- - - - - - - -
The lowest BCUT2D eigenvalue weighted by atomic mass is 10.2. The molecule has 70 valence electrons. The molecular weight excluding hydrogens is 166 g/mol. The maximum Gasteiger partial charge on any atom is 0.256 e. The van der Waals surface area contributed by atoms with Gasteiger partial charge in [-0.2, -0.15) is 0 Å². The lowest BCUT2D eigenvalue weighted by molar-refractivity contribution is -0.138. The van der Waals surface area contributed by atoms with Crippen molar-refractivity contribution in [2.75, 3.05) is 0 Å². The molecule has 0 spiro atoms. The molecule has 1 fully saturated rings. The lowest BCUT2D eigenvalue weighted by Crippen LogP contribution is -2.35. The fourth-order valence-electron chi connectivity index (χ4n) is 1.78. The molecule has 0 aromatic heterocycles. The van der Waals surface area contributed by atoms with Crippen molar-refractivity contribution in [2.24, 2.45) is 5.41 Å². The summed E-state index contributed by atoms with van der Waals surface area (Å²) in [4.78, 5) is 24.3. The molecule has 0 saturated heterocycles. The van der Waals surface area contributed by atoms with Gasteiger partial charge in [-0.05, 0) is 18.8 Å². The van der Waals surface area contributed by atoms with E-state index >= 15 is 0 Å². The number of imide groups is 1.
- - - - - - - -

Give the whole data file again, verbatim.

The lowest BCUT2D eigenvalue weighted by atomic mass is 10.2. The molecule has 70 valence electrons. The molecular weight excluding hydrogens is 166 g/mol. The maximum Gasteiger partial charge on any atom is 0.256 e. The van der Waals surface area contributed by atoms with Gasteiger partial charge in [-0.2, -0.15) is 0 Å². The lowest BCUT2D eigenvalue weighted by molar-refractivity contribution is -0.138. The van der Waals surface area contributed by atoms with Crippen molar-refractivity contribution in [2.75, 3.05) is 0 Å². The molecule has 0 spiro atoms. The molecule has 1 fully saturated rings. The lowest BCUT2D eigenvalue weighted by Crippen LogP contribution is -2.35. The fourth-order valence-electron chi connectivity index (χ4n) is 1.78. The molecule has 0 aromatic heterocycles. The van der Waals surface area contributed by atoms with Crippen molar-refractivity contribution in [2.24, 2.45) is 5.41 Å². The summed E-state index contributed by atoms with van der Waals surface area (Å²) in [4.78, 5) is 24.3. The molecule has 0 saturated heterocycles. The van der Waals surface area contributed by atoms with Gasteiger partial charge in [-0.05, 0) is 18.8 Å². The van der Waals surface area contributed by atoms with E-state index >= 15 is 0 Å². The number of imide groups is 1.